Asian Pears Prove That You Don’t Need Lettuce For A Salad

Food & Drink

If you are like me, everyone I know is discussing their menu for the big T-day meal on Thursday. And, while most people serve the same main course and side dishes, the starter is often up for grabs.

If you are still looking, I have a Thanksgiving appetizer that is tasty and feels special but doesn’t kill your appetite for the rest of the meal. After all, you want everyone to be able to eat and enjoy the spoils of your labors.

Pears and blue cheese are a classic combination but I like to use Asian pears for a lighter, crisper and more lively dish. This “salad” appetizer is made without any lettuce and with the juicy crunchy Asian pears, you won’t miss it at all! [If you are someone who has to have lettuce, you can lay everything on top of a couple of leaves of butter lettuce and call it done.]

If you haven’t eaten an Asian pear before, expect the texture of a very fine jicama crossed with a sweet apple; juicy and cool, firm and crunchy. The flavor is muted when the pears are cold but they get sweeter and slightly floral as they come to room temperature. People compare them to an apple but the flavor to me is much more delicate and not tart at all. But of all, the texture is never mealy.

Asian pears originated in China and migrated to Japan where a Pennsylvania business man named Joel Spira tasted it for the first time in 1973. He was so taken by the fruit that he started growing his own Asian pear trees at home. Lucky for him, his wife, Ruth, was a botanist and she joined him—alongside other experts—to create new and unique varieties in eastern Pennsylvania’s Lehigh Valley. They named their orchard, Subarashii Kudamono which means “wonderful fruit” in Japanese. Today, their daughter runs the orchard. You can order the Asian pears and other products made with them such as dried pears, pear spread and pear vinegar on their website.

My Asian pears came from their orchard and were pristine as they are all tree-ripened and hand picked. Because they bruise easily, they came carefully packaged in a foam box and each one was wrapped in red tissue paper like a jewel. If you refrigerate them as soon as they arrive, they will last for a month in the refrigerator.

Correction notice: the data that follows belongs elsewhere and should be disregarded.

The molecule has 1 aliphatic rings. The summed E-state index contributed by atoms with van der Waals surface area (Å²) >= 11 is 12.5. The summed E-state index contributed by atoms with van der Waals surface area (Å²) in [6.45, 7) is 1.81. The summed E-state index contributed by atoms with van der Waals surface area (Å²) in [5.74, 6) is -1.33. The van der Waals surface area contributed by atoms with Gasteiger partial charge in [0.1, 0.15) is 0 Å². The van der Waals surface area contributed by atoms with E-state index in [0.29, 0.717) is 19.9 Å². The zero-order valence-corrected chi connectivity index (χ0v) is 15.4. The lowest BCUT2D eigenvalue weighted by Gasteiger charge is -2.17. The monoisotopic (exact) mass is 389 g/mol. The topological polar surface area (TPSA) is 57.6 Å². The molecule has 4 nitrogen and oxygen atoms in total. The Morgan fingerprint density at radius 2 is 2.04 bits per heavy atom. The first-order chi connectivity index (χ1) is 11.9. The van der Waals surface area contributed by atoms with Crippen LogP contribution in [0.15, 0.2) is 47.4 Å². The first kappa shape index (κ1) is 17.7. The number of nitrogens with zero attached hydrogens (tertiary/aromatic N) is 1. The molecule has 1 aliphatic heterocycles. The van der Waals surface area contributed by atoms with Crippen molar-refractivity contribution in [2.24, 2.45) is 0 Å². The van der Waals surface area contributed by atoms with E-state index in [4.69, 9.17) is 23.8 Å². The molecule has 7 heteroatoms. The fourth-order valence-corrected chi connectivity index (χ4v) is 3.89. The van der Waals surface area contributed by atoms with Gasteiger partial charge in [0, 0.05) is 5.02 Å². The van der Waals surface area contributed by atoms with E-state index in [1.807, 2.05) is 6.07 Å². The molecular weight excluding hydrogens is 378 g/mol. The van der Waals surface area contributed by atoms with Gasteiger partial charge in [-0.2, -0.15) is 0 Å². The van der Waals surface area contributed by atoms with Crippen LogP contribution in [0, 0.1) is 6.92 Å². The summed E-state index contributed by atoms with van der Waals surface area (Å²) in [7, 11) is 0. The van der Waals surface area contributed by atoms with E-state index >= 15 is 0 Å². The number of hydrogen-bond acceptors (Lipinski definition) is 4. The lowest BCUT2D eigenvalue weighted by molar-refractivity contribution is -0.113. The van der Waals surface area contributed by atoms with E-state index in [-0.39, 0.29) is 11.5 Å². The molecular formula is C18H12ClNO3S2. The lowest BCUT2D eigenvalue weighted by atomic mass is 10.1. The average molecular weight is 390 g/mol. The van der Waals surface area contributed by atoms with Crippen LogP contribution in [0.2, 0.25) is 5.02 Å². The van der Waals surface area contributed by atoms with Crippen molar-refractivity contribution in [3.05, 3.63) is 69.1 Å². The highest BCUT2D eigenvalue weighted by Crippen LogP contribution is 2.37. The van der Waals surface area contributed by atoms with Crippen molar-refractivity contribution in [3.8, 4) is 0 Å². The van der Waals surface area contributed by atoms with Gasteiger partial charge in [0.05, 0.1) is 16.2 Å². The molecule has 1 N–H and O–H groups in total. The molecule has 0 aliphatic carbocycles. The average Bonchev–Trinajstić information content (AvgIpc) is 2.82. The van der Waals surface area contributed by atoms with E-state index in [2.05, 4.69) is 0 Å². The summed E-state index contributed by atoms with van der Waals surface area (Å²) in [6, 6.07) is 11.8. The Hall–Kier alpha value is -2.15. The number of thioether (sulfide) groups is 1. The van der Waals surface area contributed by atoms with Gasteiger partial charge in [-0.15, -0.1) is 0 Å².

The Asian pear is a symbol of beauty and longevity and I can’t think of a more fitting fruit (with the exception of maybe a pineapple for hospitality) for the Thanksgiving holiday.

This starter is one of my favorite ways to begin the Thanksgiving meal because it is full of flavor, refreshing and doesn’t fill you up. You can make individual salads on plates or make a platter and let everyone serve themselves. The recipe is as simple as the list of ingredients. Thinly sliced Asian pears, your favorite best-quality blue cheese and lightly toasted or sprouted walnuts.

You don’t need a vinaigrette or even salt as the blue cheese provides the salty notes to the dish. These three ingredients provide everything you need to fill your senses before the big meal—sweet from the pears, salt from the cheese, slightly bitter from the skin of the pear and the walnut tannins, fat from the cheese and the walnuts, and umami from all three. Happy Thanksgiving to all!

Asian Pears with Blue Cheese and Walnuts

When serving fresh Asian pears, you don’t need a lot to complement them. A bit of the best sharp blue cheese and lightly toasted walnuts are all you need for a festive starter that excites the appetite without killing it. This recipe also makes a great light dessert or cheese course.

Serves 4-6

2-3 ripe Asian pears

4-5 ounces best-quality blue cheese such as Roquefort, Stilton or Saga Blue Cheese

Walnut halves, lightly toasted, about ½ cup

1. Pick firm but ripe pears. Wash the outside well but there is no need to peel. I like the look of the contrasting skin color.

2. Slice thinly and using an apple corer, or a knife, remove seeds. You can cut them however you like in whole round slices, half slices, julienne or a combination of all of the above. Just make sure that they are thinly sliced.

3. Arrange on individual plates or a serving platter.

4. While the blue cheese is still cold cut thin slices or crumble using a cheese knife or fork and scatter over cut pears. Sprinkle with toasted walnut halves and serve at room temperature.

Articles You May Like

Restaurant Prices Are Up. Here’s How To Eat At Home More Consistently.
Bermondsey Street, London: Where To Eat And Drink
Surround Yourself with Natural Beauty at these 3 Destinations
Restaurant Rochechouart Reinvents The Roaring Twenties For The 2020s
How El Cielo Produces Award-Winning Wines And Luxury Hospitality In ‘The Napa Valley Of Mexico’

Leave a Reply

Your email address will not be published. Required fields are marked *